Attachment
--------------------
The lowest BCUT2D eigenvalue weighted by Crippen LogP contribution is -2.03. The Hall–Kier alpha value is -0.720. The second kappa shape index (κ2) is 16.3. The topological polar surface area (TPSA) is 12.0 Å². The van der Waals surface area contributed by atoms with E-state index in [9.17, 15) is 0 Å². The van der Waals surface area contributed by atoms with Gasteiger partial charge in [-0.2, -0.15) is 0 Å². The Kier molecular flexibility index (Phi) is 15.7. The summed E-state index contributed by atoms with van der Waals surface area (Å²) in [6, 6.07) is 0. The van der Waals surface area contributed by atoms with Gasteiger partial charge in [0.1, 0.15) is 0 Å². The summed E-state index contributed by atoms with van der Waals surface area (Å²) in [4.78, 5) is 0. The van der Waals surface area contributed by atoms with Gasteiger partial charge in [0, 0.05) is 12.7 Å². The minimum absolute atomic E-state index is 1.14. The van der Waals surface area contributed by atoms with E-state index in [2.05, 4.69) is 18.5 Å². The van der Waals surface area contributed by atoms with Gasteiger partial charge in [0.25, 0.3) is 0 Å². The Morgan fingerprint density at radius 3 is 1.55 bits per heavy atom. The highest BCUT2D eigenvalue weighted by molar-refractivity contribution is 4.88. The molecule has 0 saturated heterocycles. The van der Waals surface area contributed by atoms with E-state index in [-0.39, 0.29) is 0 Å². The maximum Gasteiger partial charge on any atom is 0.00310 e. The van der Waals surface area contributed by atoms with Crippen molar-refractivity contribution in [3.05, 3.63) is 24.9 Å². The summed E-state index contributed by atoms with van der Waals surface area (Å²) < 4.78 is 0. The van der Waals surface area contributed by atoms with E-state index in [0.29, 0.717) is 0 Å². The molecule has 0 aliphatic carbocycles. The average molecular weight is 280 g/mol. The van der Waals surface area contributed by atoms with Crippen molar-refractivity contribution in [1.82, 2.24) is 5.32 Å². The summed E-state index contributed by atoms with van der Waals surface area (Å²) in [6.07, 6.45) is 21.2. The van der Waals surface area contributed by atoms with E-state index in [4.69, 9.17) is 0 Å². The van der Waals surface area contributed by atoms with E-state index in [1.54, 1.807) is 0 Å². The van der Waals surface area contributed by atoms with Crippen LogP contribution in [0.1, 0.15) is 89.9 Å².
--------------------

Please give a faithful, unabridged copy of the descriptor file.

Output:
The lowest BCUT2D eigenvalue weighted by Crippen LogP contribution is -2.03. The Hall–Kier alpha value is -0.720. The second kappa shape index (κ2) is 16.3. The topological polar surface area (TPSA) is 12.0 Å². The van der Waals surface area contributed by atoms with E-state index in [9.17, 15) is 0 Å². The van der Waals surface area contributed by atoms with Gasteiger partial charge in [-0.2, -0.15) is 0 Å². The Kier molecular flexibility index (Phi) is 15.7. The summed E-state index contributed by atoms with van der Waals surface area (Å²) in [6, 6.07) is 0. The van der Waals surface area contributed by atoms with Gasteiger partial charge in [0.1, 0.15) is 0 Å². The summed E-state index contributed by atoms with van der Waals surface area (Å²) in [4.78, 5) is 0. The van der Waals surface area contributed by atoms with Gasteiger partial charge in [0, 0.05) is 12.7 Å². The minimum absolute atomic E-state index is 1.14. The van der Waals surface area contributed by atoms with E-state index in [2.05, 4.69) is 18.5 Å². The van der Waals surface area contributed by atoms with Gasteiger partial charge in [0.25, 0.3) is 0 Å². The Morgan fingerprint density at radius 3 is 1.55 bits per heavy atom. The highest BCUT2D eigenvalue weighted by molar-refractivity contribution is 4.88. The molecule has 0 saturated heterocycles. The van der Waals surface area contributed by atoms with E-state index in [-0.39, 0.29) is 0 Å². The maximum Gasteiger partial charge on any atom is 0.00310 e. The van der Waals surface area contributed by atoms with Crippen molar-refractivity contribution in [3.05, 3.63) is 24.9 Å². The summed E-state index contributed by atoms with van der Waals surface area (Å²) < 4.78 is 0. The van der Waals surface area contributed by atoms with E-state index in [0.29, 0.717) is 0 Å². The molecule has 0 aliphatic carbocycles. The average molecular weight is 280 g/mol. The van der Waals surface area contributed by atoms with Crippen molar-refractivity contribution in [1.82, 2.24) is 5.32 Å². The summed E-state index contributed by atoms with van der Waals surface area (Å²) in [6.07, 6.45) is 21.2. The van der Waals surface area contributed by atoms with E-state index in [4.69, 9.17) is 0 Å². The van der Waals surface area contributed by atoms with E-state index in [1.54, 1.807) is 0 Å². The van der Waals surface area contributed by atoms with Crippen LogP contribution in [0.1, 0.15) is 89.9 Å².